Date of Award


Document Type


Degree Name

Master of Arts (MA)



First Advisor

Michael Hilt

Second Advisor

Shereen Bingham

Third Advisor

Lynn K. Harland


Compulsive talkers have been the focus o f limited communication studies, and those that have been written addressed the need for defining and identifying those considered to be over communicators. To date, no recorded studies has investigated the potentially negative impact compulsive talkers could have on those that work with them. The purpose of this study was to determine the perceptions and reactions of interactants with compulsive talkers in the workplace. Interviews with coworkers of compulsive talkers were conducted to determine their perceptions of these over talkers and their attributes. From these interviews, four distinct patterns emerged. Overall, compulsive talkers were perceived negatively by their coworkers, perceived to discuss a variety of topics, ignored most cues to end the conversation, and impacted the‘workplace negatively.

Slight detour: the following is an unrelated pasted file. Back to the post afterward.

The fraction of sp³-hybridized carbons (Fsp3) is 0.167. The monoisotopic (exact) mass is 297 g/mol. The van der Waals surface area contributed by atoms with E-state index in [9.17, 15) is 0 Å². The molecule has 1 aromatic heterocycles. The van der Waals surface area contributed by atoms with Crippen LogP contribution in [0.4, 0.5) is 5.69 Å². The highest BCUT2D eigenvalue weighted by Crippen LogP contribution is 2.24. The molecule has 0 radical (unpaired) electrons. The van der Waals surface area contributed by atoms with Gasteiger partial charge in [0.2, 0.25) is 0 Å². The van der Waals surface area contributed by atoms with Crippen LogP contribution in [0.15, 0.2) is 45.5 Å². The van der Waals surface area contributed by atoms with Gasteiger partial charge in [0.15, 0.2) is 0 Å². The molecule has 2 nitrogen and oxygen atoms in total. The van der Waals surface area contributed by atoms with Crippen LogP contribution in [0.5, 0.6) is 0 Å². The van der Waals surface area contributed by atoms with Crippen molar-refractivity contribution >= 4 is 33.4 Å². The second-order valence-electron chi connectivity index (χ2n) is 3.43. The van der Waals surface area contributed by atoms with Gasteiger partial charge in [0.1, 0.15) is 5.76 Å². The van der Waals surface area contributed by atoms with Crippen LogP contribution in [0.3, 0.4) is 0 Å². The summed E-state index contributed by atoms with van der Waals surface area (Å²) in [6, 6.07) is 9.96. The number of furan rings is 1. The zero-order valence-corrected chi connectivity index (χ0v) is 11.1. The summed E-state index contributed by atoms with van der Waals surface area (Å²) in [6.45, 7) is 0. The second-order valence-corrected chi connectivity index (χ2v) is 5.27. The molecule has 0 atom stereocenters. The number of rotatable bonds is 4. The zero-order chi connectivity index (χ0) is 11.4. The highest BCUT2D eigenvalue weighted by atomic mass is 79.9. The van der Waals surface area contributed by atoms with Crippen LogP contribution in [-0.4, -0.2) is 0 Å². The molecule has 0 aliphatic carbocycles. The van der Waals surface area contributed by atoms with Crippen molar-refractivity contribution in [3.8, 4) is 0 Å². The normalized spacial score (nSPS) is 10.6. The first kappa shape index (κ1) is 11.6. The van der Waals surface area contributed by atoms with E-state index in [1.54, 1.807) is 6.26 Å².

A Thesis Presented to the School of Communication And the Faculty of the Graduate College University of Nebraska In Partial Fulfillment Of the Requirements for the Degree Masters of Arts University of Nebraska at Omaha.

Included in

Communication Commons